Finding a CRPS Friendly Dentist
Posted on March 22, 2019
*This is a transcript of the video interview from above

Kylen and Kristi: (Laughing)
Kristi: Hello everyone my name is Kristi Oen and I am a CRPS conqueror and also the founder of PAIN help which stands for Pay Attention I Need Help. Today we are going to be talking about finding a really good dentist. Someone that will work with you and help you while you are in pain because being at the dentist is not an awesome experience for those of us that are in pain.
Today I have a special guest. Do you want to introduce yourself?
Kylen: I'm Kylen. I’m a registered dental hygienist and I've known Kristi for a lot of years now, going on 5. 

I've seen her on her journey from really extricating pain all the time to where she is at now and it’s been pretty miraculous. 

We’ve gone through a lot of trials and errors with things that worked and didn't work to try to help her through all that.
Kristi: And the great part is that I was able to find you. 

This video is about finding a good dentist and especially hygienist; because they are going to be your best friend going through this...
Kylen: She’s stuck with me (both laughing)
Kristi: The way that I actually found them is by looking at this national magazine called Natural Awakenings. I was looking for a non-toxic dentist. When you are in pain a lot of times the more toxins you add the worse things can get for you.
I even thought having the old things in my teeth (fillings and crowns) could be causing some of my pain.
Kylen: The mercury…
Kristi: Yes, the mercury and everything so you need to find a good dentist.
Kylen: A lot of times people who have hypersensitivity with their nerve receptors are also very sensitive to chemicals as well. If you have chemicals being used during your treatment that makes it really difficult. So finding somewhere that is going to fit with your needs is best.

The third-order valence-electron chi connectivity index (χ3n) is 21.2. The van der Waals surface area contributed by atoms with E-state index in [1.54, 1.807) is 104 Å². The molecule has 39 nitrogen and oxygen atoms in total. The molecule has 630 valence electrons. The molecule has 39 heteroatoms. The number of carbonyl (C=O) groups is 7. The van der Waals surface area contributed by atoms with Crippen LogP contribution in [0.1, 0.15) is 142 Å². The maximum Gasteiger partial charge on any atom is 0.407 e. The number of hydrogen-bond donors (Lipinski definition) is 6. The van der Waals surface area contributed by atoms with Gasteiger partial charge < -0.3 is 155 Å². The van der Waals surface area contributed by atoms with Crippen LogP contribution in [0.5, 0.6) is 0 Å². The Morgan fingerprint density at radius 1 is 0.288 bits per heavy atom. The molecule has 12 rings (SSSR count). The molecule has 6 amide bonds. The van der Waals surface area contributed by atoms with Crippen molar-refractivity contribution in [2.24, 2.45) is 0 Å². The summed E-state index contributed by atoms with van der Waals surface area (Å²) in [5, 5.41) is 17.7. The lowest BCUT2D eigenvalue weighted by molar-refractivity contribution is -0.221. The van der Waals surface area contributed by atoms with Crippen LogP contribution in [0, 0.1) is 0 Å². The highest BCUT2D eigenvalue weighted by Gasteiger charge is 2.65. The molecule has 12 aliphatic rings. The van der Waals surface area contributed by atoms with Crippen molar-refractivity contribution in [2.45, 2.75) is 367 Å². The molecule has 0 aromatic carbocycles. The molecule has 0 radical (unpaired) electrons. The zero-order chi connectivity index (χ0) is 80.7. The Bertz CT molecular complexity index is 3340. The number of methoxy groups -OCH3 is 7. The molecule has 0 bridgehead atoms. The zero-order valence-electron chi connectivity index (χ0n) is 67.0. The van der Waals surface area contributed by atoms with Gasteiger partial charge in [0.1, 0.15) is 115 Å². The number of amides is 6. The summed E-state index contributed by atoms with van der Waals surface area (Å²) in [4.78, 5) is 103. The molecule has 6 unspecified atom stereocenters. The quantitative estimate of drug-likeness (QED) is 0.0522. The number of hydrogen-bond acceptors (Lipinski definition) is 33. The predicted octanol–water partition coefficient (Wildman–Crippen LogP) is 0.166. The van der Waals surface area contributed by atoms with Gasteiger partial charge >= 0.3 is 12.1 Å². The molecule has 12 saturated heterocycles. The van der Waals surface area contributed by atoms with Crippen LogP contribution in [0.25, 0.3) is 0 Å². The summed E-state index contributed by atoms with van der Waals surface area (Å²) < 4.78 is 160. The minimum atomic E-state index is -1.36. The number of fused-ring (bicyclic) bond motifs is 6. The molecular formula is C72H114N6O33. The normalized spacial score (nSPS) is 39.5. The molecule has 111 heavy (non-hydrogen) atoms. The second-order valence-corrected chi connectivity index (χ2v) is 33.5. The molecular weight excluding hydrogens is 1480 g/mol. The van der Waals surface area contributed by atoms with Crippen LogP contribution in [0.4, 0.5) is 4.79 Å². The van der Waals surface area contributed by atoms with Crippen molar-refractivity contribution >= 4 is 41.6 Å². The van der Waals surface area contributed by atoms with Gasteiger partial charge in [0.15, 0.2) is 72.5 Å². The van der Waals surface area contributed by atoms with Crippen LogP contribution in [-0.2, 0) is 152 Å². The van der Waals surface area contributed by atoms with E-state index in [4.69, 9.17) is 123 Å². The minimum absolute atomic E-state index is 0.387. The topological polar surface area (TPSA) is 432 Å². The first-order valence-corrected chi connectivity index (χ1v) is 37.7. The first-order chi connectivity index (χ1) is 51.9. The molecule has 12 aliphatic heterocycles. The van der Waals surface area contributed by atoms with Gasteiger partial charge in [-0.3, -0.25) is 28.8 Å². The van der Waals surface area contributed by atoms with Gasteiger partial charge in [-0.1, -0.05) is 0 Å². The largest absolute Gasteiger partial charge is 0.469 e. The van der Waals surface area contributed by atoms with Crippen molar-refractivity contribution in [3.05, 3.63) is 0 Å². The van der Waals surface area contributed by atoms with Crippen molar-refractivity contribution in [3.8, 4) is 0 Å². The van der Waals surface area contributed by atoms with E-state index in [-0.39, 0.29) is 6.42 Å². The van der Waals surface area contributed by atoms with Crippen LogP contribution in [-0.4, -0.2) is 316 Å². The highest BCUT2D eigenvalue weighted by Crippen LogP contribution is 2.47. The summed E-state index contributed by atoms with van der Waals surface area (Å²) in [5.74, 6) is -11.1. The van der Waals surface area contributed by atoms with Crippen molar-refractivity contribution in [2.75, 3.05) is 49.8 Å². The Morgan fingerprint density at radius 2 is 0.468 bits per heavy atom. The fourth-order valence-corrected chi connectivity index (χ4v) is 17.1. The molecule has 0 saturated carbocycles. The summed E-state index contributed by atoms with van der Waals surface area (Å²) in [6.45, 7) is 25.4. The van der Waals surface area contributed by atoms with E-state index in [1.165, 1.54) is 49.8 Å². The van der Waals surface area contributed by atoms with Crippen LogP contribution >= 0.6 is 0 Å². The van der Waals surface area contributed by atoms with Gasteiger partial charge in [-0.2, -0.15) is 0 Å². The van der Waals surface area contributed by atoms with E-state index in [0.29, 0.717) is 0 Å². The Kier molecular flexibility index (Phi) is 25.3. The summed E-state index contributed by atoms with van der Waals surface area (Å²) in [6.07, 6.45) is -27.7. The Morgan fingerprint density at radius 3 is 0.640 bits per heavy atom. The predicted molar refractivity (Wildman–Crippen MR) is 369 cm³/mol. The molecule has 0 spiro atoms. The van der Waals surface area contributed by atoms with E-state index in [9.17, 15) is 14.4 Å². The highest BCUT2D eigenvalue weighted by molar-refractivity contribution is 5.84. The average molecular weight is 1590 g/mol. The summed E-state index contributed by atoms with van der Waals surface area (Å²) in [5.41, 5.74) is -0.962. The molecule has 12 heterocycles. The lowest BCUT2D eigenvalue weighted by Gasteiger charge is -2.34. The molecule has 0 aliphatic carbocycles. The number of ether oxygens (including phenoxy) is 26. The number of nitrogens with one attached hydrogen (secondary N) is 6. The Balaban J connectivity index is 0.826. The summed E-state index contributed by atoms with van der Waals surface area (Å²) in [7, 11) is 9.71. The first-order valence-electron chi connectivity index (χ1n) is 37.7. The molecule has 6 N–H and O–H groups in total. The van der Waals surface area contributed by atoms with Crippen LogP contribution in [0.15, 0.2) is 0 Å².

Kristi: Kylen you were talking about an organization where you can search for a dentist in your area. It is called the (stumbling over letters) IAOMT, what does that stand for again?
Kylen: EIEIO – It’s the International Academy of Oral Medicine and Toxicology. It talks about mercury safe, mercury-free, and the amalgams in our teeth which are the black, darker fillings that you see that are old.  Some people actually still use them today. But staying away from those is a big thing. This is a great website that will give you some information to find healthy and naturopathic dentists in your area. 
Kristi: The dentists have to be at certain levels/criteria in their practice where they are safer. So you definitely want to check that out. If there isn’t anyone in your area then you want to look for someone that is mercury free and mercury safe. What other things do they want to look for and ask questions about?
Kylen: I am a firm believer in trusting your gut. That’s another thing that we have talked about, so sometimes it is trial and error. You go to a place and if you feel that you aren’t jivving with that dentist or something feels off, it might not be a good fit for you. It doesn’t mean that they are a bad dentist, it just means that it isn’t where you want to be or what is best for you so find a place where you feel good and safe.